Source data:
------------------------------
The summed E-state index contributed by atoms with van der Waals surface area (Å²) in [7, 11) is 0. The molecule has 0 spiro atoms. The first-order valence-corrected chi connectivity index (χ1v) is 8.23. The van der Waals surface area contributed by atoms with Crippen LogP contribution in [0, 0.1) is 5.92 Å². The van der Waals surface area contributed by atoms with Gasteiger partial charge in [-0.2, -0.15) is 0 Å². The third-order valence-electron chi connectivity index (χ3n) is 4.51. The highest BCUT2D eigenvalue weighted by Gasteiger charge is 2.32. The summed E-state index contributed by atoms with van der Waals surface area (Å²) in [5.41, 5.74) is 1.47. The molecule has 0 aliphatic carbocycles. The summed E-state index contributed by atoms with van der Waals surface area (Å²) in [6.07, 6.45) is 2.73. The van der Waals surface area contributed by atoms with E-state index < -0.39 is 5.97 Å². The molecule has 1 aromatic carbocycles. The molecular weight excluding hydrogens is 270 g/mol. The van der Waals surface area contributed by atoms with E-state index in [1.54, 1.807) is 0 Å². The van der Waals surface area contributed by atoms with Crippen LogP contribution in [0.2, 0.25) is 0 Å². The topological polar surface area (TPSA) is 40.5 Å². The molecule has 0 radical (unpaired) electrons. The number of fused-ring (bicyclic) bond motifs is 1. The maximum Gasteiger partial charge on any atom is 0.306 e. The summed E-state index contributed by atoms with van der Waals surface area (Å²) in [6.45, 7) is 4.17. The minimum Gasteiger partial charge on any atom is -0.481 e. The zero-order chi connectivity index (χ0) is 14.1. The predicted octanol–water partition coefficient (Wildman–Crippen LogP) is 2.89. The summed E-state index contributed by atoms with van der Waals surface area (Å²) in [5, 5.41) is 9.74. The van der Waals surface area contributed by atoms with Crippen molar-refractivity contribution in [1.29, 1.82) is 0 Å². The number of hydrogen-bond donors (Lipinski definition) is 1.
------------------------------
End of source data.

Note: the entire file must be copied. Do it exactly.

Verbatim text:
The summed E-state index contributed by atoms with van der Waals surface area (Å²) in [7, 11) is 0. The molecule has 0 spiro atoms. The first-order valence-corrected chi connectivity index (χ1v) is 8.23. The van der Waals surface area contributed by atoms with Crippen LogP contribution in [0, 0.1) is 5.92 Å². The van der Waals surface area contributed by atoms with Gasteiger partial charge in [-0.2, -0.15) is 0 Å². The third-order valence-electron chi connectivity index (χ3n) is 4.51. The highest BCUT2D eigenvalue weighted by Gasteiger charge is 2.32. The summed E-state index contributed by atoms with van der Waals surface area (Å²) in [5.41, 5.74) is 1.47. The molecule has 0 aliphatic carbocycles. The summed E-state index contributed by atoms with van der Waals surface area (Å²) in [6.07, 6.45) is 2.73. The van der Waals surface area contributed by atoms with E-state index < -0.39 is 5.97 Å². The molecule has 1 aromatic carbocycles. The molecular weight excluding hydrogens is 270 g/mol. The van der Waals surface area contributed by atoms with E-state index in [1.54, 1.807) is 0 Å². The van der Waals surface area contributed by atoms with Crippen LogP contribution in [0.2, 0.25) is 0 Å². The topological polar surface area (TPSA) is 40.5 Å². The molecule has 0 radical (unpaired) electrons. The number of fused-ring (bicyclic) bond motifs is 1. The maximum Gasteiger partial charge on any atom is 0.306 e. The summed E-state index contributed by atoms with van der Waals surface area (Å²) in [6.45, 7) is 4.17. The minimum Gasteiger partial charge on any atom is -0.481 e. The zero-order chi connectivity index (χ0) is 14.1. The predicted octanol–water partition coefficient (Wildman–Crippen LogP) is 2.89. The summed E-state index contributed by atoms with van der Waals surface area (Å²) in [5, 5.41) is 9.74. The van der Waals surface area contributed by atoms with Crippen molar-refractivity contribution in [1.29, 1.82) is 0 Å². The number of hydrogen-bond donors (Lipinski definition) is 1.